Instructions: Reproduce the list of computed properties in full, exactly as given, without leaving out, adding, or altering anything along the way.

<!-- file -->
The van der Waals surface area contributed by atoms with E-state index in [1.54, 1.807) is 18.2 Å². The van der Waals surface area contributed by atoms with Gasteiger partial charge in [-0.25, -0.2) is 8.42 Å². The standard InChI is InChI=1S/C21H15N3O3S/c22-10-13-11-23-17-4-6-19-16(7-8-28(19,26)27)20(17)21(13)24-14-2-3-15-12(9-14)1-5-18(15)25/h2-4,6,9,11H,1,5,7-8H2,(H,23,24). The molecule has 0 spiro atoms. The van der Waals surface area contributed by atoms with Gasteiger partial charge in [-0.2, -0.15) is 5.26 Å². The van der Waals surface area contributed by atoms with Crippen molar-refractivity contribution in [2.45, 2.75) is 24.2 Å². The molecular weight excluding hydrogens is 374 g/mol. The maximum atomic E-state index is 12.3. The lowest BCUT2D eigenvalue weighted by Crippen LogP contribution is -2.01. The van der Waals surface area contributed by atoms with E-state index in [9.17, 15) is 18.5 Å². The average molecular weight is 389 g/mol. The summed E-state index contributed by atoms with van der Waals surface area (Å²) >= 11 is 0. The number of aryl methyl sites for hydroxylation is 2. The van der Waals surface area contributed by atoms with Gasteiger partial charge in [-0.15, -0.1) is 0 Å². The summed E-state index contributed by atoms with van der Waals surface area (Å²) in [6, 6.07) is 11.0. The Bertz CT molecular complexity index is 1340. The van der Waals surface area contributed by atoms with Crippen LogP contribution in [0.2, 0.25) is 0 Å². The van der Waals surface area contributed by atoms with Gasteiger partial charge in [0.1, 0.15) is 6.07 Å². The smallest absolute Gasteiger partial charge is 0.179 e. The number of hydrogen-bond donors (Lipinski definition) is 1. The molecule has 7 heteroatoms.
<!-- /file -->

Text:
The van der Waals surface area contributed by atoms with E-state index in [1.54, 1.807) is 18.2 Å². The van der Waals surface area contributed by atoms with Gasteiger partial charge in [-0.25, -0.2) is 8.42 Å². The standard InChI is InChI=1S/C21H15N3O3S/c22-10-13-11-23-17-4-6-19-16(7-8-28(19,26)27)20(17)21(13)24-14-2-3-15-12(9-14)1-5-18(15)25/h2-4,6,9,11H,1,5,7-8H2,(H,23,24). The molecule has 0 spiro atoms. The van der Waals surface area contributed by atoms with Gasteiger partial charge in [-0.2, -0.15) is 5.26 Å². The van der Waals surface area contributed by atoms with Crippen molar-refractivity contribution in [2.45, 2.75) is 24.2 Å². The molecular weight excluding hydrogens is 374 g/mol. The maximum atomic E-state index is 12.3. The lowest BCUT2D eigenvalue weighted by Crippen LogP contribution is -2.01. The van der Waals surface area contributed by atoms with E-state index in [9.17, 15) is 18.5 Å². The average molecular weight is 389 g/mol. The summed E-state index contributed by atoms with van der Waals surface area (Å²) >= 11 is 0. The number of aryl methyl sites for hydroxylation is 2. The van der Waals surface area contributed by atoms with Gasteiger partial charge in [-0.15, -0.1) is 0 Å². The summed E-state index contributed by atoms with van der Waals surface area (Å²) in [6, 6.07) is 11.0. The Bertz CT molecular complexity index is 1340. The van der Waals surface area contributed by atoms with Crippen LogP contribution in [0.2, 0.25) is 0 Å². The van der Waals surface area contributed by atoms with Gasteiger partial charge in [0.1, 0.15) is 6.07 Å². The smallest absolute Gasteiger partial charge is 0.179 e. The number of hydrogen-bond donors (Lipinski definition) is 1. The molecule has 7 heteroatoms.